Camp Share-a-Story (and a FREE brag Tag!)

I am always looking for ways to get my students engaged and excited. As the quarter was coming to an end, I wanted a fun way to celebrate my students' writing. That was the beginning of Camp Share-a-Story. I have done camping as an end of the year activity. But why not during the year?!

My son made and painted this sign for me. Pretty awesome, right?!

My husband made several of these little "fires." They are just battery operated lights and foil. The kids loved them.

I also created the camp atmosphere with a you tube camp fire video. You could hear the crackling an the bugs in the background. I displayed the image on my smart board. Amazing!

I completed the feel with sleeping bags and lanterns on the floor.

Throughout the day students shared their favorite story that they wrote during the quarter. I offered a brag tag for any student who shared. Every student shared!

You can grab this brag tag for FREE by clicking on the picture below.

Besides sharing our stories, we also spent lots of time reading together. It was very relaxing! Every 15 minutes, I would ask the students to share something from their story with a nearby friend.

No campout is complete without s'more. I made a little snack bah with Golden Grahams, marshmallows and chocolate chips.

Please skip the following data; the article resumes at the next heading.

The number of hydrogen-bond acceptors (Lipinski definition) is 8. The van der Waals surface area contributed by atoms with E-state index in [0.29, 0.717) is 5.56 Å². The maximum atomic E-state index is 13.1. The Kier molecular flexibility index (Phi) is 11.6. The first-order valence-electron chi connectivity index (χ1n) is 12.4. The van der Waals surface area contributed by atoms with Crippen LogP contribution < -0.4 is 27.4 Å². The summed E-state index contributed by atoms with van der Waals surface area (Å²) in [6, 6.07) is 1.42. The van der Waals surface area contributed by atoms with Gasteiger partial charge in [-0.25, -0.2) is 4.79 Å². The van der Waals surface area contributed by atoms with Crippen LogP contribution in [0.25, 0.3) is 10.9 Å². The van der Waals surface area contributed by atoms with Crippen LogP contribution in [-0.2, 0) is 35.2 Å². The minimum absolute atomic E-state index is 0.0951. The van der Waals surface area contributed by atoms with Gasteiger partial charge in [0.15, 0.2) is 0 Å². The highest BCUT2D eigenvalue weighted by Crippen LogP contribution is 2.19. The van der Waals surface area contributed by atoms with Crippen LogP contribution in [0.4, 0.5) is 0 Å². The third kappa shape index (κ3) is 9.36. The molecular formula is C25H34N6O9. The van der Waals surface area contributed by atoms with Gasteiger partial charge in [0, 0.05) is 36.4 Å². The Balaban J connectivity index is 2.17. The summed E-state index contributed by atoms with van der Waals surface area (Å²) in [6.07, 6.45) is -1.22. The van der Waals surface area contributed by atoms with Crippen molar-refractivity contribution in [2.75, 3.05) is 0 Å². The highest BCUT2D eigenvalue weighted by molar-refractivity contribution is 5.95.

After snack, I surprised the kids with some stories that their parents had written about them. (I had secretly emailed parents.) The kids loved being the center of the story and hearing their parent's great writing style.

I was also able to surprise my students with 25 new books that I ordered with our Scholastic points! They were thrilled!

It was a magical day that my students will not soon forget! 

5 Tips for Teaching Students to Write about Text

New standards make it more important than ever before that we teach students to thoughtful respond to text in writing. Having the ability to write about the text shows a deeper understanding of the material and allows teachers to integrate reading, writing and language. But there is NOTHING EASY about teaching students to respond to text!

Every time I would give my students a reading response assignment, I would cry when I saw their work. The wailing with big, fat tears  kind of crying. Seriously. This is a third grade response...

This is nothing like I pictures it in my mind! Where are the complete sentences with proper capitalization and punctuation? Where is the text evidence? Where is the evidence that the child even read the text? Can we spell words correctly that are right in the question???!